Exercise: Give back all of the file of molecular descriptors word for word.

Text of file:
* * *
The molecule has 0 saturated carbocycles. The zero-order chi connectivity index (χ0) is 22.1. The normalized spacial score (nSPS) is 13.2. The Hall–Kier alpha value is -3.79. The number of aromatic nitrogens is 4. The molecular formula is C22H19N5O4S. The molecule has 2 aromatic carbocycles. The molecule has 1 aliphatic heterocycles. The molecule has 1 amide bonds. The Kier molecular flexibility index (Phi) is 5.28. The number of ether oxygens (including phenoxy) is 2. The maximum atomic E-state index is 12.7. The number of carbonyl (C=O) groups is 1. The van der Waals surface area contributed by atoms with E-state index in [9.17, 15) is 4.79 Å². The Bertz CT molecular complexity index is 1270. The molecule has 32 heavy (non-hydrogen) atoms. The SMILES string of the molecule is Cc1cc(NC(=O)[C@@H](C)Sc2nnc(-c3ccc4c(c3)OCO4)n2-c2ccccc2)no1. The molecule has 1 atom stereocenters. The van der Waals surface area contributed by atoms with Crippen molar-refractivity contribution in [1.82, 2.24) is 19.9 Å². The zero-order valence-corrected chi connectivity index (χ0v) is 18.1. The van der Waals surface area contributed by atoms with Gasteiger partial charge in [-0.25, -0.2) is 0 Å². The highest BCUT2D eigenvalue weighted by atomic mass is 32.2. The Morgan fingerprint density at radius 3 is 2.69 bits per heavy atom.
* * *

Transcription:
The molecule has 0 saturated carbocycles. The zero-order chi connectivity index (χ0) is 22.1. The normalized spacial score (nSPS) is 13.2. The Hall–Kier alpha value is -3.79. The number of aromatic nitrogens is 4. The molecular formula is C22H19N5O4S. The molecule has 2 aromatic carbocycles. The molecule has 1 aliphatic heterocycles. The molecule has 1 amide bonds. The Kier molecular flexibility index (Phi) is 5.28. The number of ether oxygens (including phenoxy) is 2. The maximum atomic E-state index is 12.7. The number of carbonyl (C=O) groups is 1. The van der Waals surface area contributed by atoms with E-state index in [9.17, 15) is 4.79 Å². The Bertz CT molecular complexity index is 1270. The molecule has 32 heavy (non-hydrogen) atoms. The SMILES string of the molecule is Cc1cc(NC(=O)[C@@H](C)Sc2nnc(-c3ccc4c(c3)OCO4)n2-c2ccccc2)no1. The molecule has 1 atom stereocenters. The van der Waals surface area contributed by atoms with Crippen molar-refractivity contribution in [1.82, 2.24) is 19.9 Å². The zero-order valence-corrected chi connectivity index (χ0v) is 18.1. The van der Waals surface area contributed by atoms with Gasteiger partial charge in [-0.25, -0.2) is 0 Å². The highest BCUT2D eigenvalue weighted by atomic mass is 32.2. The Morgan fingerprint density at radius 3 is 2.69 bits per heavy atom.